In: Reconstructing Syntax

Abstract

As a reaction to three different proposals on how to reconstruct basic word order for Proto-Indo-European, Watkins and his contemporaries in the 1970s succeeded in aborting any attempt at reconstructing syntax for a long time to come. As a consequence, syntactic reconstruction has generally been abandoned, regarded as a doomed enterprise by historical linguists for several different reasons, one of which is the alleged difficulty in identifying cognates in syntax. Later, Watkins (1995) proposed a research program aimed at reconstructing larger units of grammar, including syntactic structures, by means of identifying morphological flags that are parts of larger syntactic entities. As a response to this, we show how cognate argument structure constructions may be identified, through a) cognate lexical verbs, b) cognate case frames, c) cognate predicate structure and d) cognate case morphology. We then propose to advance Watkins’ program, by identifying cognate argument structure constructions with the aid of non-cognate, but synonymous, lexical predicates. As a consequence, it will not only be possible to identify cognate argument structure constructions across a deeper time span, it will also be possible to carry out semantic reconstruction on the basis of lexical-semantic verb classes.

In: Reconstructing Syntax
Author: Na’ama Pat-El

Abstract

The Semitic languages share the same pattern for adverbial subordination, but they do not share cognate subordinators. Following widely accepted approaches to syntactic reconstruction, such as Harris & Campbell (1995), it is possible to reconstruct a proto construction for this family, even without cognate material. However, in this article I argue that adverbial subordination cannot be reconstructed to the proto language and the shared structure is a case of parallel development which was motivated by influence from a type of relative clause. I suggest that parallel development was triggered by the presence of a shared structural feature, which created similar pressures in different nodes and allowed for identical lines of development to take place, but nevertheless yielded distinct outcomes. The development of adverbial subordinators as outlined here shows that despite structural similarities in adverbial subordination among the Semitic languages, it is unlikely that this pattern is reconstructable to the proto language.

In: Reconstructing Syntax
In: Reconstructing Syntax

Abstract

Traditional approaches to the reconstruction of Proto-Indo-European nominal morphosyntax have operated by first reconstructing the set of morphological cases for every declensional type, and then attempting to establish the meaning of the different cases, regardless of the specific ending that was used for each declensional type. However, more insight can be gained into the reconstruction of the nominal syntax of proto-languages by applying the concepts and methodologies developed in recent years in functional-typological approaches to language study. Under this approach, the aim of syntactic reconstruction in the nominal domain lies not in determining the meaning of a given case as a whole but rather in elucidating the semantic role(s) that a specific formative could be used for and, to the extent that this is possible, how those semantic roles relate to each other in historical terms. In this article we survey the semantic roles related to *-bhi-endings in the old Indo-European languages. In the traditional reconstruction, *-bhi has been considered the suffix expressing the Instrumental plural of the athematic declension. However, in the various branches of the family in which it is attested, *-bhi-endings express a broad array of semantic roles. When charted on a diachronic semantic map of Instrument and related semantic roles, the *-bhi-endings appear to cover neighbouring areas, and it becomes clear that they have followed well-known paths of semantic change. If we add the information about *-bhi in the pronominal declension and its etymology, a neat grammaticalisation process is revealed. This results in a ‘dynamic’ reconstruction of the morphosyntax of the proto-language, which is more in accord with what we know about the actual processes of semantic change in grammatical markers and paradigmatisation of markers more generally.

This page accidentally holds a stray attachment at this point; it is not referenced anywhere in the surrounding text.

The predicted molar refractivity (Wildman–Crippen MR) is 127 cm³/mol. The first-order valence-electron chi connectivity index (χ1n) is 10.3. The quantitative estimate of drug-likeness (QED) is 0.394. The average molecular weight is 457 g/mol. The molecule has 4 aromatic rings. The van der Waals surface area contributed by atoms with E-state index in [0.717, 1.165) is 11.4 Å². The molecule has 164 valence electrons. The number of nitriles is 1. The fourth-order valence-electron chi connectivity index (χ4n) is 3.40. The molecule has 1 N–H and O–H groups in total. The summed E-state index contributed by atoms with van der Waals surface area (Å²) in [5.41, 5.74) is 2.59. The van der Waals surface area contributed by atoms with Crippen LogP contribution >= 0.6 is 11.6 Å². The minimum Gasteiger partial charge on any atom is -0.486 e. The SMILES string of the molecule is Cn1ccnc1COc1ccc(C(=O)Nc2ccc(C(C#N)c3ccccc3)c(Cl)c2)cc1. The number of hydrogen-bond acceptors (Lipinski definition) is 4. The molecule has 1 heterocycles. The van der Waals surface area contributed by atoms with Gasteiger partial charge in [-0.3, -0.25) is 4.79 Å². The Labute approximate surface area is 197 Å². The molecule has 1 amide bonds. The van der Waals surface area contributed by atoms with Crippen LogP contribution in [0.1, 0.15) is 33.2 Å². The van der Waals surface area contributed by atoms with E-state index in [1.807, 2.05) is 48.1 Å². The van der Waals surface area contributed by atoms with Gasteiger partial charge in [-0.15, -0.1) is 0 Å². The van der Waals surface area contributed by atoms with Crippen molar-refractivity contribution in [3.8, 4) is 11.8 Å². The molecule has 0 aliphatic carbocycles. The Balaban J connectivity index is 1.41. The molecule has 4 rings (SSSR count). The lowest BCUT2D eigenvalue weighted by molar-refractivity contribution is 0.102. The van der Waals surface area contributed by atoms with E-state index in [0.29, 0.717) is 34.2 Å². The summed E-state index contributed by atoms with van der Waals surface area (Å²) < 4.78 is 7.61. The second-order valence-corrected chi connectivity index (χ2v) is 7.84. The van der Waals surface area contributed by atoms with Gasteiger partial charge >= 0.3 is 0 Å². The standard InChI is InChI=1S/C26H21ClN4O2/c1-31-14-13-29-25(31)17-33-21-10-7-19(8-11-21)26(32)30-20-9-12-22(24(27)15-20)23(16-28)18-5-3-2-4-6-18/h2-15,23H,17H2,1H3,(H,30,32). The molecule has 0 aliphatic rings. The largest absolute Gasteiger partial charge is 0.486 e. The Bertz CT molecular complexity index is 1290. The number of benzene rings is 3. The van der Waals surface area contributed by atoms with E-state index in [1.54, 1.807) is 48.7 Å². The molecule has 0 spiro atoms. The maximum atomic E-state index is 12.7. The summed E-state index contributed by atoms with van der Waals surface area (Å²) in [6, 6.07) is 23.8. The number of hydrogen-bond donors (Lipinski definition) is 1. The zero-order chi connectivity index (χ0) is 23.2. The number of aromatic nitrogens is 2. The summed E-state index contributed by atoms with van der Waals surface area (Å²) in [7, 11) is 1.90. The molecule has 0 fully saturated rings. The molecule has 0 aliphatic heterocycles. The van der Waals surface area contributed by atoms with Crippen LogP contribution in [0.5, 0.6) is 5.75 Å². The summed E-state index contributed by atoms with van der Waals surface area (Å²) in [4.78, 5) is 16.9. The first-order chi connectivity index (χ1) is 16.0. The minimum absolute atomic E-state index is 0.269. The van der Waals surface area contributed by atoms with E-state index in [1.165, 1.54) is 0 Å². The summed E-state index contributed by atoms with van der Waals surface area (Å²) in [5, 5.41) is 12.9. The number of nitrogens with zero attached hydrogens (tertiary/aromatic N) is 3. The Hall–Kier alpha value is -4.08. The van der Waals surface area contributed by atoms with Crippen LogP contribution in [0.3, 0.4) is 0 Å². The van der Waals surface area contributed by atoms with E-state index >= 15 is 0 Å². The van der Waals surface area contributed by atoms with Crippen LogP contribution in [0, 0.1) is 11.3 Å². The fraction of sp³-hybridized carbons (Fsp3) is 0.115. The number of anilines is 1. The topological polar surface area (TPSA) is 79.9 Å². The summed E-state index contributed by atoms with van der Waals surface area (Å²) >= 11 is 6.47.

In: Reconstructing Syntax